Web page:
The site also contains resources for students and teachers, as well as a list of additional solutions from Project Drawdown, which earlier this year calculated the 80 most effective ways to reverse global warming.
Wackernagel acknowledges that some simple things such as eating a single vegetarian meal won't move the global needle very far, but adds that everyone can make a difference. "We want to get away from people's strong perception that sustainability is about a voluntary lifestyle choice for a select few. If you've selected to have a different lifestyle," he said, "that's sustainability."
The Revelator is published by the Center for Biological Diversity, one of Global Footprint Network's partners in Earth Overshoot Day. Reposted with permission from our media associate The Revelator.
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By Matt Kasson, Brian Lovett and Carolee Bull
Home gardening is having a boom year across the U.S. Whether they're growing their own food in response to pandemic shortages or just looking for a diversion, numerous aspiring gardeners have constructed their first raised beds, and seeds are flying off suppliers' shelves. Now that gardens are largely planted, much of the work for the next several months revolves around keeping them healthy.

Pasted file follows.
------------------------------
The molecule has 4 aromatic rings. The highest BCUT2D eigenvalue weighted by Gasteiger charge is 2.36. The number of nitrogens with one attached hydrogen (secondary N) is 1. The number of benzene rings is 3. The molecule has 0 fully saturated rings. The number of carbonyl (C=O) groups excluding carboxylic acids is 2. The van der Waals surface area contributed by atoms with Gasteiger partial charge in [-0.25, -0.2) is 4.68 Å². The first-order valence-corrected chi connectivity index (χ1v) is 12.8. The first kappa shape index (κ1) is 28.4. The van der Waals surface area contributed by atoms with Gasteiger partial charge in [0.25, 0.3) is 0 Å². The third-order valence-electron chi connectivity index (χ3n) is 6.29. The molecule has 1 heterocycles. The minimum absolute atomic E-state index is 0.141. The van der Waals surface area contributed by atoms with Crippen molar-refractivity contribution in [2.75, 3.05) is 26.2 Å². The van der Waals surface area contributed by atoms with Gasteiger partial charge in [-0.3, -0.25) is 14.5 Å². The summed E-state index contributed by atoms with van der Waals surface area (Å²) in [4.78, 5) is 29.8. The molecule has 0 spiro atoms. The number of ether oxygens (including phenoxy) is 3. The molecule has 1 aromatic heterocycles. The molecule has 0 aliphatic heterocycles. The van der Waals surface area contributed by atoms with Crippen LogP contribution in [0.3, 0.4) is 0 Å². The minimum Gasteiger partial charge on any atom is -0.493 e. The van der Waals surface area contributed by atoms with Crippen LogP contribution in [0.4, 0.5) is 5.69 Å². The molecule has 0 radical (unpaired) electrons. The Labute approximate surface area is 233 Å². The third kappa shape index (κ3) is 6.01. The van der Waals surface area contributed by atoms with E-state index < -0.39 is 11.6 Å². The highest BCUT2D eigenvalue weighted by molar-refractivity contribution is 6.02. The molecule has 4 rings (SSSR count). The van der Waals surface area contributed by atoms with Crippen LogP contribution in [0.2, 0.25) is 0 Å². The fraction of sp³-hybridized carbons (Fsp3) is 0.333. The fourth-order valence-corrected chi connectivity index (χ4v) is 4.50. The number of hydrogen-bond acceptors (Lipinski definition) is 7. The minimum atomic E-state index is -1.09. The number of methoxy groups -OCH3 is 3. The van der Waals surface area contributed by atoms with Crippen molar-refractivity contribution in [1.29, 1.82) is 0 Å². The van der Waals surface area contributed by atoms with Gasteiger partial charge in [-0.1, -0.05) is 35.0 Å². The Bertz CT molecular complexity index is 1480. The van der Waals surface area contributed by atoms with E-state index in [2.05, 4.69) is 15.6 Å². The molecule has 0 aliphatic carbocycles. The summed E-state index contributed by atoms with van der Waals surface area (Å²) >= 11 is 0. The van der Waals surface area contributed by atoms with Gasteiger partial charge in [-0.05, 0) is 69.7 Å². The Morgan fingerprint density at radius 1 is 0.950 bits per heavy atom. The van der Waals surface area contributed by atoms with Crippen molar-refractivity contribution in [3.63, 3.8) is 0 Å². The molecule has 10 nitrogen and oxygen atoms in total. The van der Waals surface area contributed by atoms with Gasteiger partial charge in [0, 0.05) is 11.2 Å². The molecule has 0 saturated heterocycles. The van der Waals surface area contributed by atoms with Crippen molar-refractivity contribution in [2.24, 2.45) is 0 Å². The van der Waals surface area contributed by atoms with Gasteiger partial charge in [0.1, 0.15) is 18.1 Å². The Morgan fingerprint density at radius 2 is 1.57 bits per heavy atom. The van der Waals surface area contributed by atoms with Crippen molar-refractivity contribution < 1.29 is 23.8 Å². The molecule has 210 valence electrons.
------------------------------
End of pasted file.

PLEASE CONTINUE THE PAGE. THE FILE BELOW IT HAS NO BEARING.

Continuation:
Start With Prevention<p>Just as preventive steps like maintaining a balanced diet help keep humans healthy, home growers can take many actions to help their gardens thrive.</p><p>One key step is assessing soil fertility – the ability of soil to sustain plant growth – which can vary widely depending on your location and soil type. Low soil fertility limits food production and predisposes plants to disease and pests. University extension <a href="https://soiltesting.wvu.edu/" target="_blank">soil testing labs</a> can help evaluate the quality of garden soil and identify nutrient deficiencies and acidic soils, often at no charge.</p>
Using weed barrier landscape cloth for planting rows and mulching between rows is an effective way to suppress weeds. Matt Kasson, CC BY-ND